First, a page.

- Jan 23, 2006
- Buenos Aires
- Basic Beliefs
ruby sparks said:What you seem to be trying to say is that because of this, every claim about the world could be said to be based on what you are calling intuitions. Fair enough. But you can't necessarily put the existence of or facts about everything in the world trivially on a par like that merely because everything humans know about them comes through what you are calling intuitions. Well, you can, but only if you deny there are facts about the world which don't depend on intuitions. I'm sure you don't do this.
But the problem is that an argument that rejects intuitions as a general method is bound to fail, for the reasons I've been explaining.
And again, we assess intuitively that some facts are independent of the attitude of the person making them. Examples: facts about whether a condition a person has is an illness, or whether an object is red, or whether a person behaved immorally. The point is that in some of those cases, you reject the intuition that those are facts independent from the attitude of the person making the assessment, and in some other cases, you accept such intuition, but you do not explain why do you reject some of the intuitions.ruby sparks said:Some things we have intuitions about are related to attitude-independent facts about humans. Eg Death.
No, you miss the point. You reckon intuitively that the fact that cataracts is an illness is independent of the attitude of the person assessing whether cataracts is an illness. But when I reckon intuitively that the fact that some apples are red is independent of the attitude of the person assessing whether some apples are red, you tell me I am wrong in using intuition, and when I reckon intuitively that the fact that Ted Bundy was a bad person is independent of the attitude of the person assessing whether he was a bad person, you accuse me of being religious, mock me, etc.ruby sparks said:Intuitions about human morality may or may not be like that. It hasn't been shown yet.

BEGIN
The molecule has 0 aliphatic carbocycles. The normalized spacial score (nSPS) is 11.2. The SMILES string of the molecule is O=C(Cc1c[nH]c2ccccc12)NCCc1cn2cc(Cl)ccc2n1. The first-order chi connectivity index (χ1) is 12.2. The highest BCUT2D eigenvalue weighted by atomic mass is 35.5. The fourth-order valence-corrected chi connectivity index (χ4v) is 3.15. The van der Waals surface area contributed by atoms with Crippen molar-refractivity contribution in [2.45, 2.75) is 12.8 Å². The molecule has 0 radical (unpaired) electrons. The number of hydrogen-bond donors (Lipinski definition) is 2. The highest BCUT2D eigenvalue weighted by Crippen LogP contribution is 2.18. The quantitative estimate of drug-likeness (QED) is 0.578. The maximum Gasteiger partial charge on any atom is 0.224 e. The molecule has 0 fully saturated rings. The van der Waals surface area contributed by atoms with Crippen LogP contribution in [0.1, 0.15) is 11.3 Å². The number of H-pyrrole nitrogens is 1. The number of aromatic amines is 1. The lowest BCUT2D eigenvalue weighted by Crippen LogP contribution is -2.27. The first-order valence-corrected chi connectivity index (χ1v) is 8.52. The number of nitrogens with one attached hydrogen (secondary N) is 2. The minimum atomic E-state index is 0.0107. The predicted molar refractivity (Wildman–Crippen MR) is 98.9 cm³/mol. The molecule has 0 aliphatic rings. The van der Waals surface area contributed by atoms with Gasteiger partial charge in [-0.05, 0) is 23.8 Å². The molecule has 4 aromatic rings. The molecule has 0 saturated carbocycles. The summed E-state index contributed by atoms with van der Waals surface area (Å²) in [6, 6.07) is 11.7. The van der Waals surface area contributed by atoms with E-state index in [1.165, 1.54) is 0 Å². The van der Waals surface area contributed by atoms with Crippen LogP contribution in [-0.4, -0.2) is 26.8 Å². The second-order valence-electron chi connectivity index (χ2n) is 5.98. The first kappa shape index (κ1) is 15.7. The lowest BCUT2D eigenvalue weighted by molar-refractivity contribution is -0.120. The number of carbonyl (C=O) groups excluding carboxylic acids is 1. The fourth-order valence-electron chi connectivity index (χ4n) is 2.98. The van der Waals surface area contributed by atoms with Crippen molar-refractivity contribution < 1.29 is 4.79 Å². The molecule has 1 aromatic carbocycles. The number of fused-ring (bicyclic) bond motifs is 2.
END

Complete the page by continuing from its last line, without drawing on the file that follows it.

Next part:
Again, how do you reckon that the fact that those conditions are illnesses is independent of the person making the assessment?ruby sparks said:For judgements about human bodily health, I would cite freshly severed limbs or heads, or a crushed skull, or massive haemorrhaging of blood for any reason, or ECGs which reliably detect the presence of a very severe type of (eg STEMI) heart attack, or a series of x-rays showing the rapid advance of a very aggressive and lethal cancer to the point that death is imminent.
Intuitively? If not, how? (of course, intuitively).
Sure, and there are people who reject the idea that facts about whether a condition is an illness is attitude-independent. In philosophy of health and illness, you have the 'naturalists' (they would be roughly the equivalent of moral realists), and the 'constructivists' of different sorts (roughly the anti-realists).ruby sparks said:It's far from being just my idea. Many (in fact I read most) colour psychologists and some philosophers do not hold that colours really exist, of themselves, as properties of the world outside our heads, inside which they are colour experiences.
See https://plato.stanford.edu/entries/health-disease/ for more information.
It is indeed extremely unusual. The vast majority of the human population disagrees.ruby sparks said:It's not an unusual idea at all.
And the vast majority of those people are correct, as the challenges clearly show confusion and provide no good reason to reject those intuitions. Regardless, if you are going with that, I will point out that the same the same can be said about whether a condition is an illness. The vast majority rely on human intuitions about whether something is an illness.ruby sparks said:The issue is up for debate and is unresolved. The vast majority of lay people may simply rely on limited, potentially fallible, 'ordinary/everyday' human intuitions, colloquial understandings and folk-psychological beliefs about it and haven't thought about it deeply enough or read about it widely enough, as with many things.